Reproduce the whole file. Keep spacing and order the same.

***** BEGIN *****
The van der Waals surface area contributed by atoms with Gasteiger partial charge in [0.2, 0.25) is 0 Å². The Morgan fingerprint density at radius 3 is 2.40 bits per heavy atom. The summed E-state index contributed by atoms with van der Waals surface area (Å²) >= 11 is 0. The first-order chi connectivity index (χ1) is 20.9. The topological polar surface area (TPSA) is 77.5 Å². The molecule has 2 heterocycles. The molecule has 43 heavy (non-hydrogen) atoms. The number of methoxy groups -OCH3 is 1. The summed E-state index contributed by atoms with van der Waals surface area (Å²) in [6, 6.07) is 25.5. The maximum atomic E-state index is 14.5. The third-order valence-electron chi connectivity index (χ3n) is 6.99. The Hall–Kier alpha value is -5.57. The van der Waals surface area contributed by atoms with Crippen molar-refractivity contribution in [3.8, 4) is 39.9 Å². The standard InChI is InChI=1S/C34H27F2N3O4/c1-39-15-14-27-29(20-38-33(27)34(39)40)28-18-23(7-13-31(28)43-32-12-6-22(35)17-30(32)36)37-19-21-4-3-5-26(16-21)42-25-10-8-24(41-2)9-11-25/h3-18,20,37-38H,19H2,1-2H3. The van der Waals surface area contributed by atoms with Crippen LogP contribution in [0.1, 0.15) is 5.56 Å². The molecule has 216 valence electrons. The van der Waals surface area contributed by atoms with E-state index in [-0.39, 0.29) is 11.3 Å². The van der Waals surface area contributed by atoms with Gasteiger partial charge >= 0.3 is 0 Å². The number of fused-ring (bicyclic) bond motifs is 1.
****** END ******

The van der Waals surface area contributed by atoms with Gasteiger partial charge in [0.2, 0.25) is 0 Å². The Morgan fingerprint density at radius 3 is 2.40 bits per heavy atom. The summed E-state index contributed by atoms with van der Waals surface area (Å²) >= 11 is 0. The first-order chi connectivity index (χ1) is 20.9. The topological polar surface area (TPSA) is 77.5 Å². The molecule has 2 heterocycles. The molecule has 43 heavy (non-hydrogen) atoms. The number of methoxy groups -OCH3 is 1. The summed E-state index contributed by atoms with van der Waals surface area (Å²) in [6, 6.07) is 25.5. The maximum atomic E-state index is 14.5. The third-order valence-electron chi connectivity index (χ3n) is 6.99. The Hall–Kier alpha value is -5.57. The van der Waals surface area contributed by atoms with Crippen molar-refractivity contribution in [3.8, 4) is 39.9 Å². The standard InChI is InChI=1S/C34H27F2N3O4/c1-39-15-14-27-29(20-38-33(27)34(39)40)28-18-23(7-13-31(28)43-32-12-6-22(35)17-30(32)36)37-19-21-4-3-5-26(16-21)42-25-10-8-24(41-2)9-11-25/h3-18,20,37-38H,19H2,1-2H3. The van der Waals surface area contributed by atoms with Crippen LogP contribution in [0.1, 0.15) is 5.56 Å². The molecule has 216 valence electrons. The van der Waals surface area contributed by atoms with E-state index in [-0.39, 0.29) is 11.3 Å². The van der Waals surface area contributed by atoms with Gasteiger partial charge >= 0.3 is 0 Å². The number of fused-ring (bicyclic) bond motifs is 1.